[U.S. Navy photo by Photographer's Mate 3rd Class Jason T. Poplin, Public domain, via Wikimedia Commons]

June 23, 1926: The Big Test First Gets Administered To Potential College Students

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The Scholastic Aptitude Test, or SAT, was first administered on June 23, 1926, and has since evolved to become a central component of the college admissions process in the United States.

The origin of the SAT can goes back to the early 20th century, a time when there was a growing need for a standardized measure to assess students’ readiness for college. The driving force behind the creation of the SAT was Carl Brigham, a psychologist influenced by Alfred Binet’s work and his intelligence tests. Brigham was a member of the College Board, an organization established in 1900 to expand access to higher education. The College Board sought to create an objective test that colleges could use to evaluate applicants from diverse educational backgrounds.

The first SAT, administered to about 8,000 students, was quite different from today’s version. It consisted of nine sub-tests, including classifications, analogies, and antonyms, and it took 90 minutes to complete. The test aimed to measure innate ability rather than knowledge acquired through specific coursework, reflecting Brigham’s belief in assessing a student’s potential.

In the decades following its introduction, the SAT underwent several significant changes. During the 1930s and 1940s, the test format evolved, and its use became more widespread as more colleges began to adopt it as part of their admissions process. In 1941, the scoring system was standardized, with the total score ranging from 200 to 800 for each of the verbal and math sections, a format that remained in place for many years.

The SAT’s prominence grew after World War II, largely due to the G.I. Bill, which provided educational benefits for returning veterans. This led to a surge in college enrollments and a greater need for a standardized admissions test. During this period, the SAT became an integral part of the admissions process for many colleges and universities across the United States.

The 1950s and 1960s saw further refinements to the SAT. In 1959, the College Board introduced the Preliminary SAT (PSAT), which served as both a practice test for the SAT and a qualifying test for the National Merit Scholarship Program. This period also saw the introduction of new question types and adjustments to the scoring system to better reflect the abilities of test-takers.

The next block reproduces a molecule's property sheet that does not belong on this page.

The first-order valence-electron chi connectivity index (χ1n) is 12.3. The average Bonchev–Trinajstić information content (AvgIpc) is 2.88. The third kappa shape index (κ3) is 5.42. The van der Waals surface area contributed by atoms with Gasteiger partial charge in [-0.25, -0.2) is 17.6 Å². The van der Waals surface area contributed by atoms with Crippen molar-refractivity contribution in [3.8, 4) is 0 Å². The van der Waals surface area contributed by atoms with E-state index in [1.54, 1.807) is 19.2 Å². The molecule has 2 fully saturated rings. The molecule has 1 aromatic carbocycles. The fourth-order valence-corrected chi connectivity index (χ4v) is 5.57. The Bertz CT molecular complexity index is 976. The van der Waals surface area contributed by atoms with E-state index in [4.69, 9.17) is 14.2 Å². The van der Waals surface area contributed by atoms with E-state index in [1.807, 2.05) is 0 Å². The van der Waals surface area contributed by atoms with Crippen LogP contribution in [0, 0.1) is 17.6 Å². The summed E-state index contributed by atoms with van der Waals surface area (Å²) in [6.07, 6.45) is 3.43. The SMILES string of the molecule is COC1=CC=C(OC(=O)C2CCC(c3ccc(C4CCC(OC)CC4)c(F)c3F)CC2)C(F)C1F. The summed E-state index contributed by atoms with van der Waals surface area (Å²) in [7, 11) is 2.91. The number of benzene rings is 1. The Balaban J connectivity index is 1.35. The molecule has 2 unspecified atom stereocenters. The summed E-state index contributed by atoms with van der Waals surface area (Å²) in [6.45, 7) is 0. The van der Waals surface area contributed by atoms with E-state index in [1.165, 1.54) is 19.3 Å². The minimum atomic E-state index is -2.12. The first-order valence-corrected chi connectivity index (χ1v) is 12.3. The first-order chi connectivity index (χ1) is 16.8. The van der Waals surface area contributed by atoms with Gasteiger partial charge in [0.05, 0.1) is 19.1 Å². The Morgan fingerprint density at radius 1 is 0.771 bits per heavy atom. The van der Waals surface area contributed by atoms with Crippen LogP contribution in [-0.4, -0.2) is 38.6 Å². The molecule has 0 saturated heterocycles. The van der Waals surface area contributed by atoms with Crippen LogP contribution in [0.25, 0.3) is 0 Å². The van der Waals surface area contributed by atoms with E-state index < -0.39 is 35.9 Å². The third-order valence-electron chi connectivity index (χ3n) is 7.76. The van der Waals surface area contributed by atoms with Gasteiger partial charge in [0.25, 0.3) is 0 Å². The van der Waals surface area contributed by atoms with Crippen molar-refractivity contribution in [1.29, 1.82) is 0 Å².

The late 20th century brought about more substantial changes to the SAT. In 1994, the College Board added a new writing section and introduced questions that required students to produce answers rather than just selecting them from multiple-choice options. This change was part of a broader effort to make the test a more accurate measure of students’ skills and knowledge.

In 2005, the SAT underwent one of its most significant overhauls. The test was renamed the SAT Reasoning Test, a writing section was added, which included an essay, and the math section was expanded to cover more advanced topics. These changes were aimed at aligning the test more closely with the high school curriculum and the skills needed for college success.

The most recent changes to the SAT came in 2016, when the College Board redesigned the test to focus more on evidence-based reading and writing and real-world math problems. The essay became optional, and the scoring reverted to a 1600-point scale. These adjustments were made to ensure the test remained relevant and useful for both students and colleges.

Throughout its history, the SAT has been the subject of various criticisms and controversies, particularly regarding its fairness and effectiveness in predicting college success. However, it continues to be a key component of the college admissions process, helping millions of students each year to achieve their educational goals.

As the SAT approaches its centennial anniversary, it remains a significant fixture in American education, reflecting both the evolving landscape of college admissions and the ongoing quest for a fair and effective measure of student potential.

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